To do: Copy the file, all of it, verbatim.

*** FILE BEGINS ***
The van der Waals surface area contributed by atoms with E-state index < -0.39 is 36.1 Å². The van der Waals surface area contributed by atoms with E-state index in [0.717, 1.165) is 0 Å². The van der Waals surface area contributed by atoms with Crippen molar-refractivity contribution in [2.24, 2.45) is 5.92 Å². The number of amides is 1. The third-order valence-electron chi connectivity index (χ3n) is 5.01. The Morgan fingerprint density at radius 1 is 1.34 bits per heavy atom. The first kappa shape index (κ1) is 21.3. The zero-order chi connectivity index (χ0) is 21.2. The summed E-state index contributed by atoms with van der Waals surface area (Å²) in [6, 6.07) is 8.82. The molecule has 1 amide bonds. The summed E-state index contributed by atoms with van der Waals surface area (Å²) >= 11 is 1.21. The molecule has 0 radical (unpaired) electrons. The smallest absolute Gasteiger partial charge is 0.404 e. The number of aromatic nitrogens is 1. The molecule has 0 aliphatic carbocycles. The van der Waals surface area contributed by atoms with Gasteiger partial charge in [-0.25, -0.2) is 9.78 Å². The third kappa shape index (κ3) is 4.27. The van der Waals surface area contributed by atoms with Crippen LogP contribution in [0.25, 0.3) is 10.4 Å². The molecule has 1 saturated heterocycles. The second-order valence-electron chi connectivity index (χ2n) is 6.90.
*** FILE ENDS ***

The van der Waals surface area contributed by atoms with E-state index < -0.39 is 36.1 Å². The van der Waals surface area contributed by atoms with E-state index in [0.717, 1.165) is 0 Å². The van der Waals surface area contributed by atoms with Crippen molar-refractivity contribution in [2.24, 2.45) is 5.92 Å². The number of amides is 1. The third-order valence-electron chi connectivity index (χ3n) is 5.01. The Morgan fingerprint density at radius 1 is 1.34 bits per heavy atom. The first kappa shape index (κ1) is 21.3. The zero-order chi connectivity index (χ0) is 21.2. The summed E-state index contributed by atoms with van der Waals surface area (Å²) in [6, 6.07) is 8.82. The molecule has 1 amide bonds. The summed E-state index contributed by atoms with van der Waals surface area (Å²) >= 11 is 1.21. The molecule has 0 radical (unpaired) electrons. The smallest absolute Gasteiger partial charge is 0.404 e. The number of aromatic nitrogens is 1. The molecule has 0 aliphatic carbocycles. The van der Waals surface area contributed by atoms with Gasteiger partial charge in [-0.25, -0.2) is 9.78 Å². The third kappa shape index (κ3) is 4.27. The van der Waals surface area contributed by atoms with Crippen LogP contribution in [0.25, 0.3) is 10.4 Å². The molecule has 1 saturated heterocycles. The second-order valence-electron chi connectivity index (χ2n) is 6.90.